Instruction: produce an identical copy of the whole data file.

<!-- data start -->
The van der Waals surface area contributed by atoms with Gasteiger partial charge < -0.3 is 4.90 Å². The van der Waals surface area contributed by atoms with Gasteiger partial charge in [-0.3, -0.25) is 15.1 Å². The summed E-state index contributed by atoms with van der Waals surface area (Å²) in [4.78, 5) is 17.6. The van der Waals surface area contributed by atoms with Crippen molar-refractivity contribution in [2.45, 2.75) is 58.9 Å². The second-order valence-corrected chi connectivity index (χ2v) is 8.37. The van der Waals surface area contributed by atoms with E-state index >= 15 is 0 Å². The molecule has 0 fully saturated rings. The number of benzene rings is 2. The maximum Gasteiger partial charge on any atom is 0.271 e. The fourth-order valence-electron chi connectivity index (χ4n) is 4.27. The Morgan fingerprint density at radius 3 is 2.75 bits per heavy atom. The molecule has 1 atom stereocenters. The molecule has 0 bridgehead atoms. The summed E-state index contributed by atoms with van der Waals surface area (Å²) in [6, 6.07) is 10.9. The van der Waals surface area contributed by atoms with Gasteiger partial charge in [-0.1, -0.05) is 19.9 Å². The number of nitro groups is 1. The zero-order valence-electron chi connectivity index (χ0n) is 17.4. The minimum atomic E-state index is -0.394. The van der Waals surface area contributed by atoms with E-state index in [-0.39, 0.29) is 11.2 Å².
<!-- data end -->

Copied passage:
The van der Waals surface area contributed by atoms with Gasteiger partial charge < -0.3 is 4.90 Å². The van der Waals surface area contributed by atoms with Gasteiger partial charge in [-0.3, -0.25) is 15.1 Å². The summed E-state index contributed by atoms with van der Waals surface area (Å²) in [4.78, 5) is 17.6. The van der Waals surface area contributed by atoms with Crippen molar-refractivity contribution in [2.45, 2.75) is 58.9 Å². The second-order valence-corrected chi connectivity index (χ2v) is 8.37. The van der Waals surface area contributed by atoms with E-state index >= 15 is 0 Å². The molecule has 0 fully saturated rings. The number of benzene rings is 2. The maximum Gasteiger partial charge on any atom is 0.271 e. The fourth-order valence-electron chi connectivity index (χ4n) is 4.27. The Morgan fingerprint density at radius 3 is 2.75 bits per heavy atom. The molecule has 1 atom stereocenters. The molecule has 0 bridgehead atoms. The summed E-state index contributed by atoms with van der Waals surface area (Å²) in [6, 6.07) is 10.9. The van der Waals surface area contributed by atoms with Gasteiger partial charge in [-0.1, -0.05) is 19.9 Å². The number of nitro groups is 1. The zero-order valence-electron chi connectivity index (χ0n) is 17.4. The minimum atomic E-state index is -0.394. The van der Waals surface area contributed by atoms with E-state index in [-0.39, 0.29) is 11.2 Å².